folder

Intermediate progenitors in adult hippocampal neurogenesis: Tbr2 expression and coordinate regulation of neuronal output

Authors

  • R.D. Hodge
  • T.D. Kowalczyk
  • S.A. Wolf
  • J.M. Encinas
  • C. Rippey
  • G. Enikolopov
  • G. Kempermann
  • R.F. Hevner

Journal

  • Journal of Neuroscience

Citation

  • J Neurosci 28 (14): 3707-3717

Abstract

  • Neurogenesis in the adult hippocampus is a highly regulated process that originates from multipotent progenitors in the subgranular zone (SGZ). Currently, little is known about molecular mechanisms that regulate proliferation and differentiation in the SGZ. To study the role of transcription factors (TFs), we focused on Tbr2 (T-box brain gene 2), which has been implicated previously in developmental glutamatergic neurogenesis. In adult mouse hippocampus, Tbr2 protein and Tbr2-GFP (green fluorescent protein) transgene expression were specifically localized to intermediate-stage progenitor cells (IPCs), a type of transit amplifying cells. The Tbr2+ IPCs were highly responsive to neurogenic stimuli, more than doubling after voluntary wheel running. Notably, the Tbr2+ IPCs formed cellular clusters, the average size of which (Tbr2+ cells per cluster) likewise more than doubled in runners. Conversely, Tbr2+ IPCs were selectively depleted by antimitotic drugs, known to suppress neurogenesis. After cessation of antimitotic treatment, recovery of neurogenesis was paralleled by recovery of Tbr2+ IPCs, including a transient rebound above baseline numbers. Finally, Tbr2 was examined in the context of additional TFs that, together, define a TF cascade in embryonic neocortical neurogenesis (Pax6 --> Ngn2 --> Tbr2 --> NeuroD --> Tbr1). Remarkably, the same TF cascade was found to be linked to stages of neuronal lineage progression in adult SGZ. These results suggest that Tbr2+ IPCs play a major role in the regulation of adult hippocampal neurogenesis, and that a similar transcriptional program controls neurogenesis in adult SGZ as in embryonic cerebral cortex.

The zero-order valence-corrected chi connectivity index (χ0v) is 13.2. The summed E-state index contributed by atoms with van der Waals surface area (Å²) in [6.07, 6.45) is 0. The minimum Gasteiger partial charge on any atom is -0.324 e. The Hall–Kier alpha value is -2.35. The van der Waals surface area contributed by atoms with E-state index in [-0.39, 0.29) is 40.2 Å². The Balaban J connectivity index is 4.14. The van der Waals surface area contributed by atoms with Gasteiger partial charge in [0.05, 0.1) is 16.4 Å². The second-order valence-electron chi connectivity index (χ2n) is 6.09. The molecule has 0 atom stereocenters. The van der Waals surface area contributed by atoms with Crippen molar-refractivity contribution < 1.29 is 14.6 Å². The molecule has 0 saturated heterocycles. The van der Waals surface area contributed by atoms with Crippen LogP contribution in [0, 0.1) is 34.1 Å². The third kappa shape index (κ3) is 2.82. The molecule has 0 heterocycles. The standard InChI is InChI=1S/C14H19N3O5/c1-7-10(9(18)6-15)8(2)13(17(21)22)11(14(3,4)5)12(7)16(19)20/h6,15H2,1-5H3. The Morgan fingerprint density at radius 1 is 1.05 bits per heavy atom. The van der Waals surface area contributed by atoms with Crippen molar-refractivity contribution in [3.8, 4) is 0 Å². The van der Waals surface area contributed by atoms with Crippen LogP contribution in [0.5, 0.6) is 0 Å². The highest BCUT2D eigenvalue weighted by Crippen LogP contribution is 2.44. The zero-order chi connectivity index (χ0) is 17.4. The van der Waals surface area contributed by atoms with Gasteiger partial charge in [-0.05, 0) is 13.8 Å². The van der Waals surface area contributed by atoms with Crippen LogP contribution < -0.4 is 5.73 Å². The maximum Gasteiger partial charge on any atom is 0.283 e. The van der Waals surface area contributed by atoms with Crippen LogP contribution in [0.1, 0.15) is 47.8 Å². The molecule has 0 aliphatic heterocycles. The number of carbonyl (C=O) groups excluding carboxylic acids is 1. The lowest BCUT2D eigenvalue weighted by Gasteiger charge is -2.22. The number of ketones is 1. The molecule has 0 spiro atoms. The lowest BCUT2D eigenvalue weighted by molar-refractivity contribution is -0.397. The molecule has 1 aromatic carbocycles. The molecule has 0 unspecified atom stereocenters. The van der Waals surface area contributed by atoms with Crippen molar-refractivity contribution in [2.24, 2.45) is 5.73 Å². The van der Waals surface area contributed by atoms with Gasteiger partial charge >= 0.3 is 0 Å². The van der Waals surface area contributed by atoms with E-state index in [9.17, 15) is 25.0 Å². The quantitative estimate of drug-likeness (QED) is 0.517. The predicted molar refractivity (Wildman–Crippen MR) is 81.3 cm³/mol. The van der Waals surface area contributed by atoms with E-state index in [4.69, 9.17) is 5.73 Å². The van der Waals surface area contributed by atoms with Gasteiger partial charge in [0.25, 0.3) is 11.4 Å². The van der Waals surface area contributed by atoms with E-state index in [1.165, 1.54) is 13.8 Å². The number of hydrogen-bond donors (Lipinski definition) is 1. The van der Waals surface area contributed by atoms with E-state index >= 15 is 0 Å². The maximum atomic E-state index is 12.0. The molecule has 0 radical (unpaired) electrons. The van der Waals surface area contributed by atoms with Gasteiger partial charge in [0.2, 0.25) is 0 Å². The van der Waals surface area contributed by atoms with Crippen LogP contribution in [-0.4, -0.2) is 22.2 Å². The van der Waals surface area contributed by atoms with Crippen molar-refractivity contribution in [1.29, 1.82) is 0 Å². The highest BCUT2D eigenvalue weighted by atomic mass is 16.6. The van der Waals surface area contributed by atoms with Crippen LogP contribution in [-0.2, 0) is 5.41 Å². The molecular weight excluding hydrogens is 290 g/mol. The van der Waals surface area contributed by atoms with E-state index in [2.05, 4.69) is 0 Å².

DOI

doi:10.1523/JNEUROSCI.4280-07.2008